Nobody ever wants to wake up at 7 am, particularly not on a Sunday. But on September 21 after a few hours of sleep, I trooped out to buses in Lot 32 for the People’s Climate March at the behest of a particularly insistent friend. The eerie emptiness of the campus made me think that perhaps I had gotten the date wrong and that this supposedly momentous event wasn’t actually happening. Yet, when I arrived in the parking lot I suddenly came upon over 100 fellow students, all more energetic than they had any right to be before noon. As we boarded the bus I wondered for a single moment how the hell I had ended up here.
Of course, it’s no accident that I ended up on this bus to New York. I am one of those vaguely liberal students for whom global warming is an obvious fact but not something that arouses any passion. It occupies the same brain space as terrorism or Russian aggression in Eastern Europe, vague and menacing on the horizon, distant enough to be forgotten under the more immediate demands of Princeton’s social and academic life. So when a friend texted me “Gregory Smith (only my mother calls me Gregory). I demand your presence at the People’s Climate March on September 21,” I was prepared to cite the numerous other demands of life and gracefully bow out. I drafted a perfunctory, polite refusal, but I was struck by my friend’s earnestness. For him, global warming was not simply a subject for papers but a threat he felt he had to face. Climate change was his personal apocalypse, and he didn’t feel like consenting to it lightly. In the face of such sincerity, it seemed churlish to refuse his invitation in order to sleep in or pretend to do work. I accepted, and found myself waiting with thousands of others in Manhattan.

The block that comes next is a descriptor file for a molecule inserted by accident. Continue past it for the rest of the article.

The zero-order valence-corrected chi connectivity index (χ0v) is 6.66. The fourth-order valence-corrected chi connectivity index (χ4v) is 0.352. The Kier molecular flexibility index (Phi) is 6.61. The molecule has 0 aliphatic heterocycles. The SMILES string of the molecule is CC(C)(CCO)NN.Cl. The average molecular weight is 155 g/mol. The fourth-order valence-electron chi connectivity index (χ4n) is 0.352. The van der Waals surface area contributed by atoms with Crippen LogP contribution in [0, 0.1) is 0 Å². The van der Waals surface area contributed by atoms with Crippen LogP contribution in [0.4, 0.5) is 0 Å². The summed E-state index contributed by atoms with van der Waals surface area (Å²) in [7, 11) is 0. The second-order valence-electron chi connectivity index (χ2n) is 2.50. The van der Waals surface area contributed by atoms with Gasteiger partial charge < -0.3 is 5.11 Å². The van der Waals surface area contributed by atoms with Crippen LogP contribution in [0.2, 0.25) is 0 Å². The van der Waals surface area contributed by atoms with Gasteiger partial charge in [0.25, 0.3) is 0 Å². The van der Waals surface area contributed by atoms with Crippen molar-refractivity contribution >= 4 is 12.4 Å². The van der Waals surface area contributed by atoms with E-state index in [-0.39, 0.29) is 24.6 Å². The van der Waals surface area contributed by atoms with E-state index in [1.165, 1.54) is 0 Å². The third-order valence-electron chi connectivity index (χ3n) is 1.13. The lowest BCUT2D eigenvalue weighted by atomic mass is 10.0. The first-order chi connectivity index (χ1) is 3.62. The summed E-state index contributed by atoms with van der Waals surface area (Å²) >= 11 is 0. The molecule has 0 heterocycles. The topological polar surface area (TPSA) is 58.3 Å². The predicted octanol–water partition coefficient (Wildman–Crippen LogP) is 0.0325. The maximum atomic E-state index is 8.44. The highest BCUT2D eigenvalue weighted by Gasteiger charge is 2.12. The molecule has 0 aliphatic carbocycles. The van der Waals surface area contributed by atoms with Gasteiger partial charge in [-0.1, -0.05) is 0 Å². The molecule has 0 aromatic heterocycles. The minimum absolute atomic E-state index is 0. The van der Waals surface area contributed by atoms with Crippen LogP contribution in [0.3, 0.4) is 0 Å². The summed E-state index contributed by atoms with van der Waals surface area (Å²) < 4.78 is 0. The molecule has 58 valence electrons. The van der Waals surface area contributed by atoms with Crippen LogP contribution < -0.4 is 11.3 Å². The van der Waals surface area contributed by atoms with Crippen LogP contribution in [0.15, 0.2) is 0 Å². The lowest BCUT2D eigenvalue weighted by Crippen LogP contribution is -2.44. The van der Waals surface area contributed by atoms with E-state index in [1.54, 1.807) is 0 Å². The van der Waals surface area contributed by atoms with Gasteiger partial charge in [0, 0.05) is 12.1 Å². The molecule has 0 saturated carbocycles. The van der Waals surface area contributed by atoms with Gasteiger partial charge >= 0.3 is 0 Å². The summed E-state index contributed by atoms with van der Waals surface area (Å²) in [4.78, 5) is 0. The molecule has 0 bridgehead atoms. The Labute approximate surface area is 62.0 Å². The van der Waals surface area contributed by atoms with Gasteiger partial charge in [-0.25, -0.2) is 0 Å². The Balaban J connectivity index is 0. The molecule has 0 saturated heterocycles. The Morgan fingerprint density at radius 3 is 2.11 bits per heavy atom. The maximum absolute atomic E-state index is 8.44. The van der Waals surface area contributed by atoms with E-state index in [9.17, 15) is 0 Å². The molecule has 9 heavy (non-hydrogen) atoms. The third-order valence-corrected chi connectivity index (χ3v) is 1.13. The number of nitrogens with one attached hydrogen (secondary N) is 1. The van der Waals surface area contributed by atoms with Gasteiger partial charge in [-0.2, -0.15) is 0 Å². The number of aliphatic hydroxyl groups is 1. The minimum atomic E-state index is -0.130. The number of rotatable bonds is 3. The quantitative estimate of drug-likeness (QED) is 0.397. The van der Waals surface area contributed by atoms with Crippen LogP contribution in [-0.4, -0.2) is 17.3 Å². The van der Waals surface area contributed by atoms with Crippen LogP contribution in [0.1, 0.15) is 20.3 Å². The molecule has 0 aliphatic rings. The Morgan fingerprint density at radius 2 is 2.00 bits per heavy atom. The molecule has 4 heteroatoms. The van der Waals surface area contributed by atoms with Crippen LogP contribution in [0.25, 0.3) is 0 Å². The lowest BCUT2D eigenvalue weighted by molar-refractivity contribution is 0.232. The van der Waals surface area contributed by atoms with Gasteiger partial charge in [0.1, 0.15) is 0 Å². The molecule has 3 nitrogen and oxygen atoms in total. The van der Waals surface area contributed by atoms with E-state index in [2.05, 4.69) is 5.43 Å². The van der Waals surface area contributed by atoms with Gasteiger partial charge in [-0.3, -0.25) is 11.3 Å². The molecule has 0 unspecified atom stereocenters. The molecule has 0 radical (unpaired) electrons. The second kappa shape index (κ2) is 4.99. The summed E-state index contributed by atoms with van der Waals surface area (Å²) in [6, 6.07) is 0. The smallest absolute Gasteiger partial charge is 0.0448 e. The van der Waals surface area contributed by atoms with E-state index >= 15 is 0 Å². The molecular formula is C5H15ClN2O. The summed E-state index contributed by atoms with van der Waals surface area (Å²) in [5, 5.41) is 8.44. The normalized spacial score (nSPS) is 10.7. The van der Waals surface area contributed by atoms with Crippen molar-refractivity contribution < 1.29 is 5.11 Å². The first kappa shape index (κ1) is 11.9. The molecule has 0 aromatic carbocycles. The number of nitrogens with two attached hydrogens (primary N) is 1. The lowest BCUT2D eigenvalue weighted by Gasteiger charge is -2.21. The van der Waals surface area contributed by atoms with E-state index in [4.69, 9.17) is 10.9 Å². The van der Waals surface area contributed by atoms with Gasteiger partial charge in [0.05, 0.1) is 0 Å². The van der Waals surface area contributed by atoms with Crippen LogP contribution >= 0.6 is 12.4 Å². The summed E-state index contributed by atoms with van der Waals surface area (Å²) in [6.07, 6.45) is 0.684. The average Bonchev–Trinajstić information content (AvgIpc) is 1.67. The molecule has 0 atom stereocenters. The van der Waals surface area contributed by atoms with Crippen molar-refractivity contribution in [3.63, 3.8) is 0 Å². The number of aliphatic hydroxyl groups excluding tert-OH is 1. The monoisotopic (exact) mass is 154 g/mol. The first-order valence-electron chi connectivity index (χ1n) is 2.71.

Being stuck in a massive crowd amidst chants of “hey ho, carbon’s gotta go” while waiting to march down half of Manhattan Island felt surreal. The impatience of waiting quietly gave way to a zombie-like patience. We all knew we weren’t going anywhere and there was nothing we could do about it. The crowd would move when it did, and there wasn’t one thing anyone could do to speed it up. As a result, the only interruptions to our standing and chanting were the fly-bys of a New York Police helicopter, which never failed to arouse the crowd to a fevered round of sign waving. Their overzealous cheering rang strangely hollow. It was as if the only audience we were going to get was the police who had come to keep us inside the specific protest route and barricades. In that moment it seemed that my other friends’ eyebrow-raising about this march were vindicated: I was just wasting my time.